Why U.S. Officials Keep Talking to the Press about Covert Israeli Operations in Iran

Last week, according to the New York Times, a powerful Iranian intelligence chief lost his job after a series of successful acts of sabotage, thought by many inside and outside of the Islamic Republic to have been carried out by the Mossad. Attributed to Israel are various suspicious explosions at sites connected to the Iranian nuclear program as well as the killing of seven members of the Islamic Revolutionary Guard Corps in May and June—including two colonels. Eyal Zisser comments on the American reaction:

It is unclear why every time an explosion is reported at one of the nuclear facilities in Iran or a senior Revolutionary Guards official meets his end at the entrance to his home in the heart of Tehran, senior anonymous officials in Washington lets it be known that the U.S. was not responsible for the act and insinuate that responsibility lies with and—and that the resulting act of vengeance should be directed at—Israel.

The U.S. is Israel’s most important ally, and a few anonymous officials must not be allowed to place the American friendship and commitment to Israel’s security in question. . . . Nevertheless, there is something both unclear and unhealthy about these repeated leaks that insinuate Israel is behind regional tensions.

As the late Prime Minister Menachem Begin said, Israel is not a vassal state of the U.S. and does not need U.S. approval for any move. . . . Moreover, American concerns over Iran are neither understandable nor justified. Iran is a large and important country, and there is no need to start a war with it unnecessarily. But at the same time, there is no need to exaggerate its power.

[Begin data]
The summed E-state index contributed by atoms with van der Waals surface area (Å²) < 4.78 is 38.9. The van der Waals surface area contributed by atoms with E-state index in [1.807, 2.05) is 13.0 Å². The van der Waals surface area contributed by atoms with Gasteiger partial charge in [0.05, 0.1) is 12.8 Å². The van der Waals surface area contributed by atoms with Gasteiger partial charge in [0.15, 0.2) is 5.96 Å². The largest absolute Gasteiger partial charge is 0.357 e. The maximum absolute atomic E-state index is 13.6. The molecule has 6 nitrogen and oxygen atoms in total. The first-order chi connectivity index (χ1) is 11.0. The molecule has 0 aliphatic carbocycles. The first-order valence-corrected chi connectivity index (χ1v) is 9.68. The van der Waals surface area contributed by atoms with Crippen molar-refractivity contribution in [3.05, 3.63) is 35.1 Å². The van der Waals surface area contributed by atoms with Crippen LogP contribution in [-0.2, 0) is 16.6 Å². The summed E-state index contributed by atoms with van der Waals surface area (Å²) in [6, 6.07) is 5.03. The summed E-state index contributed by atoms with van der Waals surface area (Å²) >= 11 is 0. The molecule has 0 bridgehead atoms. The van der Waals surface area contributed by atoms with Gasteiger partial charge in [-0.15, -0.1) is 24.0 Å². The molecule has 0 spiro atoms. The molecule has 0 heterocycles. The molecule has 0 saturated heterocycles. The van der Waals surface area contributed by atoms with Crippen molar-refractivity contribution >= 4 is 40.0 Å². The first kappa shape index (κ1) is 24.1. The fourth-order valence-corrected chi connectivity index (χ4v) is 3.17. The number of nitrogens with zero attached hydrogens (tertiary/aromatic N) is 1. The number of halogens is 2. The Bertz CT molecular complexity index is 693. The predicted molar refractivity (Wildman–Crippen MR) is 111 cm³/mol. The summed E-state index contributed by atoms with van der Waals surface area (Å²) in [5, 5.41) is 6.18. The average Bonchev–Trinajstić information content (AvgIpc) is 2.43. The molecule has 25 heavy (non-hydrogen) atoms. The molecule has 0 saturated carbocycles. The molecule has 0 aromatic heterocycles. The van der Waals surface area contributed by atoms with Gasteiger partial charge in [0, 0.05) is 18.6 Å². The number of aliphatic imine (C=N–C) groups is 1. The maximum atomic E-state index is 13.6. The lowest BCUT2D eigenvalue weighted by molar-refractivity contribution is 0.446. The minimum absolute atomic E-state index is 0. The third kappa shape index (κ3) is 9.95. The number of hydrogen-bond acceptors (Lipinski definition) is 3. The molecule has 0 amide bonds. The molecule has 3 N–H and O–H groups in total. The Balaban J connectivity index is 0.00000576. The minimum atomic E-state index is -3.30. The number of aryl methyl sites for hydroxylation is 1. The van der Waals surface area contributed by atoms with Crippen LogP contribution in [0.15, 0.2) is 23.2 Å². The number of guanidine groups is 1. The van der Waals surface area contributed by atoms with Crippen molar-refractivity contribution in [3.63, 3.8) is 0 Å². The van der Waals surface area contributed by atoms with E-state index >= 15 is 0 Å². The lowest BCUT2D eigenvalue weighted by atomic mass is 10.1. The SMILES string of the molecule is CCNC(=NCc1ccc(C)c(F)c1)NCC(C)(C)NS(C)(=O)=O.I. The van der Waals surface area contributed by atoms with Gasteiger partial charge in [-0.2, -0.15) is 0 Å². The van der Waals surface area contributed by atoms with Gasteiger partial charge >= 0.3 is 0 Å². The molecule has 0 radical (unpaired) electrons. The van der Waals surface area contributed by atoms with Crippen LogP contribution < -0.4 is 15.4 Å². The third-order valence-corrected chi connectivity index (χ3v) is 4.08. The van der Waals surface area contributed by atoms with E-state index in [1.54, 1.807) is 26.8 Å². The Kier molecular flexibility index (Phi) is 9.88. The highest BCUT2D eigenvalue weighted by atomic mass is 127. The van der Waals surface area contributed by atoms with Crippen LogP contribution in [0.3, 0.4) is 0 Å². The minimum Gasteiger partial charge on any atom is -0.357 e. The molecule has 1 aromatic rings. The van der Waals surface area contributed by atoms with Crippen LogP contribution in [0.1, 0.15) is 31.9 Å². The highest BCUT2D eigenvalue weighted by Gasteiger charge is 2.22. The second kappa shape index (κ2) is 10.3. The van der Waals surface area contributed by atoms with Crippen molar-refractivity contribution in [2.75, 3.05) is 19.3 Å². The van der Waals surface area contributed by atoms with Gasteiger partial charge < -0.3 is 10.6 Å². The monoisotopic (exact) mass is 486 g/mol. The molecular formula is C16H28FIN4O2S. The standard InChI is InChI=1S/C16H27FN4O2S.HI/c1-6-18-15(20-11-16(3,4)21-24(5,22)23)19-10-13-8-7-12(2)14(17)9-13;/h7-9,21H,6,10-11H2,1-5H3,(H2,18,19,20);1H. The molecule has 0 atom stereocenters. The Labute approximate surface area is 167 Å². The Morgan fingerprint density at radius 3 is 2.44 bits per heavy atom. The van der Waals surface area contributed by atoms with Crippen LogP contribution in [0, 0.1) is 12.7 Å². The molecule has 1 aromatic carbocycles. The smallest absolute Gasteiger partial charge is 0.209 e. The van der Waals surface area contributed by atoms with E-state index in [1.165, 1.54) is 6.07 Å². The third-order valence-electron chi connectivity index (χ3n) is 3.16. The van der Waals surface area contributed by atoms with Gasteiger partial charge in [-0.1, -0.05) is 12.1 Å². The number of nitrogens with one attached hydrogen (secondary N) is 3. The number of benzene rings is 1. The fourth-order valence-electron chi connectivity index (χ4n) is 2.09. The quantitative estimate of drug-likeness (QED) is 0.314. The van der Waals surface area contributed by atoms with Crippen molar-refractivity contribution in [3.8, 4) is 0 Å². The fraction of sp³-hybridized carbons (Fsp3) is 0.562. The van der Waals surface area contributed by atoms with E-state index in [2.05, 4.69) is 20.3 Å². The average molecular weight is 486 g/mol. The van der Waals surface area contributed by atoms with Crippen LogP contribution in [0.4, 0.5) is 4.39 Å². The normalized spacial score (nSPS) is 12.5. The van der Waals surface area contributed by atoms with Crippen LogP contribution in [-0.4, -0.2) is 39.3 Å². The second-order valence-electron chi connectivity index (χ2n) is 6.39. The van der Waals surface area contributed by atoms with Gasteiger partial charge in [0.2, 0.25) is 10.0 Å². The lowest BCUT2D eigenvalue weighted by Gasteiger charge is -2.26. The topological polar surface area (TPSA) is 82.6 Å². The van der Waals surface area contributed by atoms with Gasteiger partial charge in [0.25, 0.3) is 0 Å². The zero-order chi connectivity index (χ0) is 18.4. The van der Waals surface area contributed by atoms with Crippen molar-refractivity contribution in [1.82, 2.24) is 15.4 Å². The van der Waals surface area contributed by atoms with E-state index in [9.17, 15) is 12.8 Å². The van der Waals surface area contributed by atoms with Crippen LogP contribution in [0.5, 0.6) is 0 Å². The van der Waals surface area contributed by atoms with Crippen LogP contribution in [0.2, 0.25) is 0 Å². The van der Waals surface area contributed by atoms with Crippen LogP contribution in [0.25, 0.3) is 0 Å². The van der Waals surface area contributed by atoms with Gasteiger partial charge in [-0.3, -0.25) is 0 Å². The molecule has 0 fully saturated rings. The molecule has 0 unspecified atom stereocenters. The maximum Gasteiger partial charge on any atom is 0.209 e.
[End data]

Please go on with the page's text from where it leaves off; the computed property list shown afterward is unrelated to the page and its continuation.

Israel has proven over the last decade that one can set red lines for the Iranians and thwart their activity. It has also proven that Tehran is limited in its ability to retaliate and is deterred from conflict. . . . It is inappropriate for officials in Washington to try to hide behind Israel’s apron strings and place the blame on us.

Read more at Israel Hayom

More about: Iran, Mossad, US-Israel relations

American Aid to Lebanon Is a Gift to Iran

For many years, Lebanon has been a de-facto satellite of Tehran, which exerts control via its local proxy militia, Hizballah. The problem with the U.S. policy toward the country, according to Tony Badran, is that it pretends this is not the case, and continues to support the government in Beirut as if it were a bulwark against, rather than a pawn of, the Islamic Republic:

So obsessed is the Biden administration with the dubious art of using taxpayer dollars to underwrite the Lebanese pseudo-state run by the terrorist group Hizballah that it has spent its two years in office coming up with legally questionable schemes to pay the salaries of the Lebanese Armed Forces (LAF), setting new precedents in the abuse of U.S. foreign security-assistance programs. In January, the administration rolled out its program to provide direct salary payments, in cash, to both the Lebanese Armed Forces (LAF) and the Internal Security Forces (ISF).

The scale of U.S. financing of Lebanon’s Hizballah-dominated military apparatus cannot be understated: around 100,000 Lebanese are now getting cash stipends courtesy of the American taxpayer to spend in Hizballah-land. . . . This is hardly an accident. For U.S. policymakers, synergy between the LAF/ISF and Hizballah is baked into their policy, which is predicated on fostering and building up a common anti-Israel posture that joins Lebanon’s so-called “state institutions” with the country’s dominant terror group.

The implicit meaning of the U.S. bureaucratic mantra that U.S. assistance aims to “undermine Hizballah’s narrative that its weapons are necessary to defend Lebanon” is precisely that the LAF/ISF and the Lebanese terror group are jointly competing to achieve the same goals—namely, defending Lebanon from Israel.

Read more at Tablet

More about: Hizballah, Iran, Israeli Security, Lebanon, U.S. Foreign policy